SAN ANGELO, Texas — On top of working and taking care of the home as a mom and wife, Sidney Minter learns how to raise her 4-year-old son Brantley, diagnosed with autism, in August 2020. After waiting for a year to seek a professional autism counselor, she found emotional support for her family amid the pandemic at BlueSprig in San Angelo.
“I was really lucky in the sense that I did find BlueSprig really early, and I’ve got a really large family, so we all…first thing we did was learned everything we can about this,” Minter said. “I didn’t know if I should look into Facebook if I should look into some sort of support group.”
After hundreds of Google and Facebook searches, Minter and her family took him to BlueSprig. Their family makes the two-and-a-half-hour drive three times a week from Fort Stockton.
BlueSprig focuses on individualized care for children with autism and early intervention and is changing the world for children with autism through early intervention through applied behavior analysis.
Autism experts report there are 54 children today diagnosed with autism spectrum disorder which is nearly a 10% increase according to the Centers for Disease Control and Prevention. Within applied behavior analysis, the number of board-certified analysts does not meet the need in West Texas.
Ivy Zwicker is the area vice president of operations at BlueSprig and said early intervention is essential.
“If they receive two years of comprehensive therapy like applied behavior analysis, they have nearly a 50% likelihood of entering kindergarten without entering special education,” Zwicker said.
“You just get into this headspace of trying to get everything done all at once. So it’s really overwhelming, and you’re trying to find anything to make you feel better. When I got a hold of BlueSprig, I mean they just instantly. I mean, I just felt this sense of calm,” Minter said.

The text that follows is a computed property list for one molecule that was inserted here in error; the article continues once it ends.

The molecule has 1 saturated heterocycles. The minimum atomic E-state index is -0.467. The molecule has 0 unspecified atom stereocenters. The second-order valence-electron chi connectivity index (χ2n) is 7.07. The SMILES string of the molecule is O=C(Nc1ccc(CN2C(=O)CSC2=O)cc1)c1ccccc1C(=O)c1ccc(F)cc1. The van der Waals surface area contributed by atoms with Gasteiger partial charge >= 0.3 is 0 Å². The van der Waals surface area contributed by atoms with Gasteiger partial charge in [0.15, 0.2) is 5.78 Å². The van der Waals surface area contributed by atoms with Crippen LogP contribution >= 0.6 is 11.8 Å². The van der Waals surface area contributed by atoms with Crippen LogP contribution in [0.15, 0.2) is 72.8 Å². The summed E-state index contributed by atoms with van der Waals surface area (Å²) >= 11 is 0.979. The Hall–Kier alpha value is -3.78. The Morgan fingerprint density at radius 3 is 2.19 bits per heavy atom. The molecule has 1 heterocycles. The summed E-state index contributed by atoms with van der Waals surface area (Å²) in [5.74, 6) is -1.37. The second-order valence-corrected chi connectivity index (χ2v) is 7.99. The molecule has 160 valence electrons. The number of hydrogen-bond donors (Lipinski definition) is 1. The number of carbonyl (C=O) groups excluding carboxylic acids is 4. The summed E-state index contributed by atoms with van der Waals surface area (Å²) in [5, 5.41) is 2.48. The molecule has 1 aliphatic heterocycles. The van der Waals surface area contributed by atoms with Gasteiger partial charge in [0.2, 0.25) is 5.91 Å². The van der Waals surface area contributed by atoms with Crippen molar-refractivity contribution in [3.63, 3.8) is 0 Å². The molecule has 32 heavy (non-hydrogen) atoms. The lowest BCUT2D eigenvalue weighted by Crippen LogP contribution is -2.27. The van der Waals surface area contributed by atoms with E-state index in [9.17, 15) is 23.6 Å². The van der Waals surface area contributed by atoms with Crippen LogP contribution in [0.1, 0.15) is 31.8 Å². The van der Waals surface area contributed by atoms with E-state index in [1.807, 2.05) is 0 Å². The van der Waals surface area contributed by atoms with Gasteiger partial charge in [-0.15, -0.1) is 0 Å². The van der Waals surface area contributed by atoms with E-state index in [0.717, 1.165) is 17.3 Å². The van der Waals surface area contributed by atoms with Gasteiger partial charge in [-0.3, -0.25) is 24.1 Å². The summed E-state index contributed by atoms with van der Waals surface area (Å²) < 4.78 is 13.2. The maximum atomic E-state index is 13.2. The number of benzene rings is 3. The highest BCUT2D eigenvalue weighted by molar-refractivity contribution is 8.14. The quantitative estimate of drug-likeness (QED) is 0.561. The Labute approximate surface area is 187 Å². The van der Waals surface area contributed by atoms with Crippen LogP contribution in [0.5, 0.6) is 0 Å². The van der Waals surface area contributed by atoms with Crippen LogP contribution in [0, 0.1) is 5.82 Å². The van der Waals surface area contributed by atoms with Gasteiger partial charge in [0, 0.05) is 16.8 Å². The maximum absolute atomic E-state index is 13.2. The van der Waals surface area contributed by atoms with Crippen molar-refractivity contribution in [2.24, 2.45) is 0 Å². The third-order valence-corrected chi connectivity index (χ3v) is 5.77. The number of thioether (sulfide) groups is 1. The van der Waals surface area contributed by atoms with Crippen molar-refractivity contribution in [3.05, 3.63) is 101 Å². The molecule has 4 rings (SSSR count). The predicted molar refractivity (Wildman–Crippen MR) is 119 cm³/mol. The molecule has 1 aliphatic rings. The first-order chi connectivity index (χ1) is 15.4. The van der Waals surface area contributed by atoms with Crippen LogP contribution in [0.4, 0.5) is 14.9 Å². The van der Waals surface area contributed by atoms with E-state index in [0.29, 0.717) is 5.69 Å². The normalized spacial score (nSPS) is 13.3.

In no time, Brantley was making strides even after going through therapy for the last six months. He loves figuring out puzzles and matching figure pieces with one another.
“I can already see such a difference. I mean, he went from …everything was the end of the world. You know he could not express anything to us. Except you know, through fits….Well, they’ve come up with programs that help him tell me what’s going on in his way…Before he wouldn’t even point to something he wanted. Well, now he points for things that he wants,” Minter said.
Brantley’s autism mainly affects his communication as he is non-verbal. His mother said he becomes enthralled by things that might not seem attractive to other kids.
However, as she grows and learns as a parent, she is not afraid to let her son express himself.
“I’m not going to not let him express himself in some way because of the way other people react…if he’s upset, he gets to be upset. If he’s happy, then he quills and claps…he’s just a free little boy, and he feels how he feels when he feels it,” Minter said.
“Seeing that child start to explore new things, eat new foods, wear new and different clothing, wanting to socialize, play games. You know, a lot of things they come to us not really interested in doing, and it’s an incredible journey to be apart,” Zwicker said.
Minter said she and Brantley have related to numerous therapists and professionals to help her better understand Brantley’s needs and is looking forward to learning how to help Brantley break glass ceilings.
The Autism Alliance of the Concho Valley walk is taking place Saturday, April 24, starting at 9:30 a.m. at the Bill Aylor Sr. Memorial RiverStage.